Whether the entire surface of the hemispheres can be mapped out into areas, each of which is set apart for a definite immutable function, is a question surrounded with difficulty, and which, up to the present, cannot be answered with certainty. The experimental evidence hitherto brought forward on the subject seems, in some points, to be contradictory, a fact which may be explained partly by the difficulties with which such experiments are beset, and partly by different observers being anxious to uphold with too great fervor either the localization or non-localization theory.
The evidence on this subject may be briefly summarized as follows. In favor of localization are the facts that -
1. Lesion of a certain part of the cortex of the frontal lobe of the left hemisphere of man (posterior part of the third frontal convolution) has been so frequently followed by the loss of memory of words necessary for the faculty of speech - aphasia - that pathologists now call that spot the speech centre.
2. Destruction of the cortical surface of the angular gyri, or of the posterior lobes, causes transitory loss of the perception of visual impressions, and if an area including both angular gyri and posterior lobes be destroyed, the result is permanent blindness.
3. Destruction of the convolutions around and in the neighborhood of the fissure of Rolando gives rise to loss of power in the limbs of the other side, voluntary motion being abolished when an extensive area is destroyed. This loss of power is more obvious in animals with complex brains (man and monkey) than in those less highly organized (dog, cat, rabbit), which gradually recover.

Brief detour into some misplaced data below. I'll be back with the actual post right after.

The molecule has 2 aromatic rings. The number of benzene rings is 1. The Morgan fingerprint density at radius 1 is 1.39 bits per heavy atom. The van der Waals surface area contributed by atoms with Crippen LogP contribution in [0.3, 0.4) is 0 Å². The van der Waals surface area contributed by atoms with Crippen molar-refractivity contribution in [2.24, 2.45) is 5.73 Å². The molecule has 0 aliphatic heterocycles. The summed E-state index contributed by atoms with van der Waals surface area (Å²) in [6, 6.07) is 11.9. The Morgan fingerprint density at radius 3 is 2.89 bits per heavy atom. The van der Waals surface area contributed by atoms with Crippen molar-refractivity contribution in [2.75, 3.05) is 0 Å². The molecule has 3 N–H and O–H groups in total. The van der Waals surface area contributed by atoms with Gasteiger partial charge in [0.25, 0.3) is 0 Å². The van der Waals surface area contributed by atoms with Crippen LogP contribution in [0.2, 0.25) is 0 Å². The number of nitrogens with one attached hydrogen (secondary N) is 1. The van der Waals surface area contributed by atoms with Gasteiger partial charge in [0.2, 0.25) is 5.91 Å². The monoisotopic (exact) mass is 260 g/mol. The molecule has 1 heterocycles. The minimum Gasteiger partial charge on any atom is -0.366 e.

4. The function of the part destroyed may be lost forever, and the nerve channels, which formerly carried the impulses to or from the injured centre, become degenerated.
5. Stimulation of the convolutions around the fissure of Rolando gives rise to definite coordinated movements of muscles of the other side. Local groups of muscle respond with striking constancy to the electric stimulation of certain definite and limited areas of the cortex. These convolutions have been mapped out into motor centres for hind limb, fore limb, face, etc. Compare Figs. 258 and 259.
From the foregoing Ave may safely conclude (1) that certain parts of the cortex of the hemispheres are the agents for the reception of definite sensory impressions; (2) that others (the neighborhood of the fissure of Rolando) are related to the discharge of voluntary motor impulses; and (3) though we cannot say that the anterior lobes are immediately subservient to either the sensory or motor functions, a portion of one of them seems devoted to the memory of words.
Fig. 262. The dark shading shows areas which were destroyed in a monkey without giving rise to any functional defect that could be detected. (Ferrier).
As objections to the soundness of these conclusions, it has been urged: -
1. Considerable discordance still exists in the results arrived at by different experimenters.
2. The function returns after the lapse of a variable interval, particularly in unilateral destruction of the cortical centres. In some instances the loss of function only continues for a few hours after the operation; in others (those in which the injury is extensive and deep, or the animal belongs to a class with high mental organization) the recovery is slow and may extend over several weeks or months.
3. Certain tracts of the cortex of the hemispheres, notably the anterior and posterior lobes, may be extensively injured, by accident or experiment, without interfering with the cerebral functions in any marked or tangible way. Both men and animals have lived for years after the loss of a considerable quantity of brain substance, without showing impairment of either mental or bodily faculties.
Fig. 263. Extirpation of the posterior lobes. Lesion followed by only transient disturbance of vision. In a few hours no defect could be detected in any of the animal's functions. Some observers have found total blindness after a lesion but slightly greater than that here shown. (Ferrier).